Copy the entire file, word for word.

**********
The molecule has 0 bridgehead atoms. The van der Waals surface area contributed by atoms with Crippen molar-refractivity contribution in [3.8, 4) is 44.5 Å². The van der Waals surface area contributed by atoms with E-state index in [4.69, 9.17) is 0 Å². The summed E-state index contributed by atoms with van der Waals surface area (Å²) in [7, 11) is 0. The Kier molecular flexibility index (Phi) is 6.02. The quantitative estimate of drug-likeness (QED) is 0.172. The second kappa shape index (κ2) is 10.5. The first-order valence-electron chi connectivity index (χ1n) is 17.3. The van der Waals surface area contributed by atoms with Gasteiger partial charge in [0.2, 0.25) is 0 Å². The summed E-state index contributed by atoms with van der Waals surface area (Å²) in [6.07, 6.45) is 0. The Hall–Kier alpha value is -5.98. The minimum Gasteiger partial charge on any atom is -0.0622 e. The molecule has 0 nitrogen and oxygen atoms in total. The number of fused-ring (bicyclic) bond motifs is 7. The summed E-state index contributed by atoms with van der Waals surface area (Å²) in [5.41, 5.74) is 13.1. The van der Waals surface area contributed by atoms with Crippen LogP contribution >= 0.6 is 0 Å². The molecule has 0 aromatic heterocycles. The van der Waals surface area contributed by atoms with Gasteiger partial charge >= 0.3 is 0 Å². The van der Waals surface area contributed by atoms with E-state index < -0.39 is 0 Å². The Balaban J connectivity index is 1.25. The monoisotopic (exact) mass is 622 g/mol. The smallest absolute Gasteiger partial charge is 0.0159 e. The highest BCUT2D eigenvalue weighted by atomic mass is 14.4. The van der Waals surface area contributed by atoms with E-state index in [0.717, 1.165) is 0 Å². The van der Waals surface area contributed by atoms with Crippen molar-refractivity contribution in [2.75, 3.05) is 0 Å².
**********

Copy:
The molecule has 0 bridgehead atoms. The van der Waals surface area contributed by atoms with Crippen molar-refractivity contribution in [3.8, 4) is 44.5 Å². The van der Waals surface area contributed by atoms with E-state index in [4.69, 9.17) is 0 Å². The summed E-state index contributed by atoms with van der Waals surface area (Å²) in [7, 11) is 0. The Kier molecular flexibility index (Phi) is 6.02. The quantitative estimate of drug-likeness (QED) is 0.172. The second kappa shape index (κ2) is 10.5. The first-order valence-electron chi connectivity index (χ1n) is 17.3. The van der Waals surface area contributed by atoms with Gasteiger partial charge in [0.2, 0.25) is 0 Å². The summed E-state index contributed by atoms with van der Waals surface area (Å²) in [6.07, 6.45) is 0. The Hall–Kier alpha value is -5.98. The minimum Gasteiger partial charge on any atom is -0.0622 e. The molecule has 0 nitrogen and oxygen atoms in total. The number of fused-ring (bicyclic) bond motifs is 7. The summed E-state index contributed by atoms with van der Waals surface area (Å²) in [5.41, 5.74) is 13.1. The van der Waals surface area contributed by atoms with Crippen LogP contribution >= 0.6 is 0 Å². The molecule has 0 aromatic heterocycles. The van der Waals surface area contributed by atoms with Gasteiger partial charge >= 0.3 is 0 Å². The van der Waals surface area contributed by atoms with E-state index < -0.39 is 0 Å². The Balaban J connectivity index is 1.25. The monoisotopic (exact) mass is 622 g/mol. The smallest absolute Gasteiger partial charge is 0.0159 e. The highest BCUT2D eigenvalue weighted by atomic mass is 14.4. The van der Waals surface area contributed by atoms with E-state index in [0.717, 1.165) is 0 Å². The van der Waals surface area contributed by atoms with Crippen molar-refractivity contribution in [2.75, 3.05) is 0 Å².